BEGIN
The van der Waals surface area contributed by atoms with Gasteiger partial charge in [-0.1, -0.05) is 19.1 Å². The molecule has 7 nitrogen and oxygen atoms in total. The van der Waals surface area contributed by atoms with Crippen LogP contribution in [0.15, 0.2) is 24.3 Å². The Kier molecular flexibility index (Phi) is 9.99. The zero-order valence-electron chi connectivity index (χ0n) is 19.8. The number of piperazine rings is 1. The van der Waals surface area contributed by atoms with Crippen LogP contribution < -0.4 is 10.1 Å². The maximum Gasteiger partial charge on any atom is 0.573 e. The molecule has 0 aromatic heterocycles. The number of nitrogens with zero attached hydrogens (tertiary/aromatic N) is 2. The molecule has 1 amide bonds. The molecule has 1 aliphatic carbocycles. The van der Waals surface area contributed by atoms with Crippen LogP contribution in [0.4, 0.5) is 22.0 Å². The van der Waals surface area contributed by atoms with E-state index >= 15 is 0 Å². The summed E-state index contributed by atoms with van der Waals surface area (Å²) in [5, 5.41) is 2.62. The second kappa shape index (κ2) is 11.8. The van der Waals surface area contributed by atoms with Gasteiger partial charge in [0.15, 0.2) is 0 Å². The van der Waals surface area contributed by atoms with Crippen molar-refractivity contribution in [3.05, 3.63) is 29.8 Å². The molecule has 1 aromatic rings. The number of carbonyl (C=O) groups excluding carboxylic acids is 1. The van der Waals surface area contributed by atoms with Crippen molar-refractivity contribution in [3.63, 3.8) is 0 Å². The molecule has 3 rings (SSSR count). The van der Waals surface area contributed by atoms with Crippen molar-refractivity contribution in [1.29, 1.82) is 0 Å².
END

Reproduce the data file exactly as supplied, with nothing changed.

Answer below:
The van der Waals surface area contributed by atoms with Gasteiger partial charge in [-0.1, -0.05) is 19.1 Å². The molecule has 7 nitrogen and oxygen atoms in total. The van der Waals surface area contributed by atoms with Crippen LogP contribution in [0.15, 0.2) is 24.3 Å². The Kier molecular flexibility index (Phi) is 9.99. The zero-order valence-electron chi connectivity index (χ0n) is 19.8. The number of piperazine rings is 1. The van der Waals surface area contributed by atoms with Crippen LogP contribution < -0.4 is 10.1 Å². The maximum Gasteiger partial charge on any atom is 0.573 e. The molecule has 0 aromatic heterocycles. The number of nitrogens with zero attached hydrogens (tertiary/aromatic N) is 2. The molecule has 1 amide bonds. The molecule has 1 aliphatic carbocycles. The van der Waals surface area contributed by atoms with Crippen LogP contribution in [0.4, 0.5) is 22.0 Å². The van der Waals surface area contributed by atoms with E-state index >= 15 is 0 Å². The summed E-state index contributed by atoms with van der Waals surface area (Å²) in [5, 5.41) is 2.62. The second kappa shape index (κ2) is 11.8. The van der Waals surface area contributed by atoms with Gasteiger partial charge in [0.15, 0.2) is 0 Å². The van der Waals surface area contributed by atoms with Crippen molar-refractivity contribution in [3.05, 3.63) is 29.8 Å². The molecule has 1 aromatic rings. The number of carbonyl (C=O) groups excluding carboxylic acids is 1. The van der Waals surface area contributed by atoms with Crippen molar-refractivity contribution in [3.63, 3.8) is 0 Å². The molecule has 3 rings (SSSR count). The van der Waals surface area contributed by atoms with Crippen molar-refractivity contribution in [1.29, 1.82) is 0 Å².